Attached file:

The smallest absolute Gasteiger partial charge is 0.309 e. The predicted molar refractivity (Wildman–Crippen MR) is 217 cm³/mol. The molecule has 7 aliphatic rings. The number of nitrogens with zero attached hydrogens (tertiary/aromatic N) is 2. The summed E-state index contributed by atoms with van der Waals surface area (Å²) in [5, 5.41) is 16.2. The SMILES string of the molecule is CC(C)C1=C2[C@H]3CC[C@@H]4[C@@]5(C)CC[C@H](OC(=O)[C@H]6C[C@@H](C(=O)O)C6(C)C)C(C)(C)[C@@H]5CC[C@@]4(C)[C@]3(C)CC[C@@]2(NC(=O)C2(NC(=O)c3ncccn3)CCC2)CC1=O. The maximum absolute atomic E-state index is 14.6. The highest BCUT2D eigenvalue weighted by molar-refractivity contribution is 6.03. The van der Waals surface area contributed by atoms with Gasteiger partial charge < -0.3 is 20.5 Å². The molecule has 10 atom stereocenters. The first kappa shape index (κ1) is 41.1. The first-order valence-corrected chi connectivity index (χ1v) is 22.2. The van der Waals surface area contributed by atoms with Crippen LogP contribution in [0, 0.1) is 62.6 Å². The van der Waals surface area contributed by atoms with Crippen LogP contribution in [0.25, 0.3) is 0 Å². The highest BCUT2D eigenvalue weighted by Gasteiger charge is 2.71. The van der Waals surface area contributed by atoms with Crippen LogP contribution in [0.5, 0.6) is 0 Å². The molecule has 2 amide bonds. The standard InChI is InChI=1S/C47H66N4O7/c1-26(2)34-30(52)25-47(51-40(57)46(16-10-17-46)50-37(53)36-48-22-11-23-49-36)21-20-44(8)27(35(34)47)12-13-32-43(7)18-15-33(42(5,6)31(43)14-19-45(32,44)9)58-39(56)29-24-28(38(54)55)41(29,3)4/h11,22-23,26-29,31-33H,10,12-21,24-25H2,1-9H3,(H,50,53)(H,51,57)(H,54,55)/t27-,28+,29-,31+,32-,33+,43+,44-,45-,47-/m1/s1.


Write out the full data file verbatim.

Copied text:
The smallest absolute Gasteiger partial charge is 0.309 e. The predicted molar refractivity (Wildman–Crippen MR) is 217 cm³/mol. The molecule has 7 aliphatic rings. The number of nitrogens with zero attached hydrogens (tertiary/aromatic N) is 2. The summed E-state index contributed by atoms with van der Waals surface area (Å²) in [5, 5.41) is 16.2. The SMILES string of the molecule is CC(C)C1=C2[C@H]3CC[C@@H]4[C@@]5(C)CC[C@H](OC(=O)[C@H]6C[C@@H](C(=O)O)C6(C)C)C(C)(C)[C@@H]5CC[C@@]4(C)[C@]3(C)CC[C@@]2(NC(=O)C2(NC(=O)c3ncccn3)CCC2)CC1=O. The maximum absolute atomic E-state index is 14.6. The highest BCUT2D eigenvalue weighted by molar-refractivity contribution is 6.03. The van der Waals surface area contributed by atoms with Gasteiger partial charge < -0.3 is 20.5 Å². The molecule has 10 atom stereocenters. The first kappa shape index (κ1) is 41.1. The first-order valence-corrected chi connectivity index (χ1v) is 22.2. The van der Waals surface area contributed by atoms with Crippen LogP contribution in [0, 0.1) is 62.6 Å². The van der Waals surface area contributed by atoms with Crippen LogP contribution in [0.25, 0.3) is 0 Å². The highest BCUT2D eigenvalue weighted by Gasteiger charge is 2.71. The van der Waals surface area contributed by atoms with Crippen LogP contribution in [0.5, 0.6) is 0 Å². The molecule has 2 amide bonds. The standard InChI is InChI=1S/C47H66N4O7/c1-26(2)34-30(52)25-47(51-40(57)46(16-10-17-46)50-37(53)36-48-22-11-23-49-36)21-20-44(8)27(35(34)47)12-13-32-43(7)18-15-33(42(5,6)31(43)14-19-45(32,44)9)58-39(56)29-24-28(38(54)55)41(29,3)4/h11,22-23,26-29,31-33H,10,12-21,24-25H2,1-9H3,(H,50,53)(H,51,57)(H,54,55)/t27-,28+,29-,31+,32-,33+,43+,44-,45-,47-/m1/s1.